Death of a loved one can be an intense experience, a magnifying glass of sorts, focusing thought on the most important things of one’s life - on family, on faith, on eternal future. Under that magnifying glass, one examines the lasting things of this life. Yet, the lasting things of life are made and built, one day at a time. Each day I make choices that slowly build my life and influence the life of others around me. How valuable to remember the important things of life and ensure that appropriate balance be kept between daily routines and trivial but necessary needs and the easily forgotten but eternally essential parts of life. 

There is fear – the unfounded fear of wondering, what if another of my children die or what if I forget those who have passed on or what if I somehow contributed to their death. From an eternal perspective, perhaps the more important question for me to ask is what if I fail to teach them faith in Christ? What if I fail amidst the decisions of life to help them learn to communicate with God through prayer? To find an eternal perspective? To follow the Savior? Each person, including each of my children will, whether intentional or not, make choices that affect them eternally. Perhaps my real fear should be: what if I neglect, as a parent, to help lay the groundwork for them to gain understanding and hopefully through their own choice, faith in Christ that leads to action?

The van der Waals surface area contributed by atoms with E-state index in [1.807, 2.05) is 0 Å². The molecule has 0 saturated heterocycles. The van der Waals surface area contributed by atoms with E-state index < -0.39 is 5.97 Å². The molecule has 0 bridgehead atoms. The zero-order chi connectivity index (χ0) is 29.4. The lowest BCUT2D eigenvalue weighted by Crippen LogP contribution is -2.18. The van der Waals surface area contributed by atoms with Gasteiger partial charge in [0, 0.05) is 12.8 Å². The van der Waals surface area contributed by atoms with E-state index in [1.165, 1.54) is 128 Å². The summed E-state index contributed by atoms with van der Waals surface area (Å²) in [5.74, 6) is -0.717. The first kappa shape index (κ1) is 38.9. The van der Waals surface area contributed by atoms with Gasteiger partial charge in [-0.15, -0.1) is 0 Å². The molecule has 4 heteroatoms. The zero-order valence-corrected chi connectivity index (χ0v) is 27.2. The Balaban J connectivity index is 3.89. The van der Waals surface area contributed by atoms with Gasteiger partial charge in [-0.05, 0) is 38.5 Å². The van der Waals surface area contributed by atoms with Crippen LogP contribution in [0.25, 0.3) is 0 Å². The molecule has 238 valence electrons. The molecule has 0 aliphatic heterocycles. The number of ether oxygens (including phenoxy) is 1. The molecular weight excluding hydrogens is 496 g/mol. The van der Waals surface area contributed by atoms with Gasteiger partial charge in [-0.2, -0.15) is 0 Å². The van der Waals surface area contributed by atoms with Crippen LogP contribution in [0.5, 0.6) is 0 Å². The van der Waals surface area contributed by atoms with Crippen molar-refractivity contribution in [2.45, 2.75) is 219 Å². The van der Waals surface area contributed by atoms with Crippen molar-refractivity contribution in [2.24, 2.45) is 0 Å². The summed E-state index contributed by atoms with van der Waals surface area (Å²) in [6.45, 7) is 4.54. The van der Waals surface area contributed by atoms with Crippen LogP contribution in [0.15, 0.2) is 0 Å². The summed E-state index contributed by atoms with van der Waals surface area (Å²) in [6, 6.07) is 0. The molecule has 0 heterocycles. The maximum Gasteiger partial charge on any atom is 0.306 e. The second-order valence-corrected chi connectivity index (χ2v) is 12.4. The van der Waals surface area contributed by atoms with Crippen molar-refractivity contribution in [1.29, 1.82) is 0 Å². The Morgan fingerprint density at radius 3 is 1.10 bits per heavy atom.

My grief is comforted through belief, through understanding, through knowledge that our time between birth and death is not the only time of our existence (Plan of Happiness). Rather, Amelia missing out on life between birth and death does not mean she has no lasting existence. Her spirit existed before joining with her physical body and her spirit continues to exist even as her body is laid to rest. She, as with each of us, is part of God’s family with opportunity to return to be with him. Perhaps her short mortal existence could be akin to somehow skipping teenage years – yes, she has bypassed some exciting and challenging times, but there’s much more than just those years. There’s more before birth (Jeremiah 1:5) and after death. “Ye shall have hope through the atonement of Christ and the power of his resurrection, to be raised unto life eternal, and this because of your faith in him according to the promise.” (Moroni 7:41)

 The words from a hymn "Where can I turn for peace? Where is my solace . . .Where is the quiet hand to calm my anguish? Who, who can understand? He, only One… He answers privately…In my Gethsemane, Savior and Friend. Gentle the peace He finds for my beseeching…” (Where Can I Turn for Peace). Jesus Christ comforts and understands, having descended below all things (Alma 7:11-12). I find strength in eternal family – through a temple marriage, Marinda and I are married not just “till death do us part”, but will continue to be so after this life. Similarly, our family unit, including our children, can remain as a family after death. My other children are a source of solace. It is my experience that Heavenly Father will not leave us comfortless as we turn to Him. Through Christ’s life, death, and resurrection, each person may find hope and peace and more importantly, eternal life.  “In Christ shall all be made alive.”  (1 Corinthians 15:22

The loss of one’s child is not a pleasant experience. While I do not know why Marinda and I have this experience, I testify that we are strengthened through Christ, knowing that we can be reunited with our eternal daughter again one day. For this is part of God’s plan for each of his children who seek to follow him.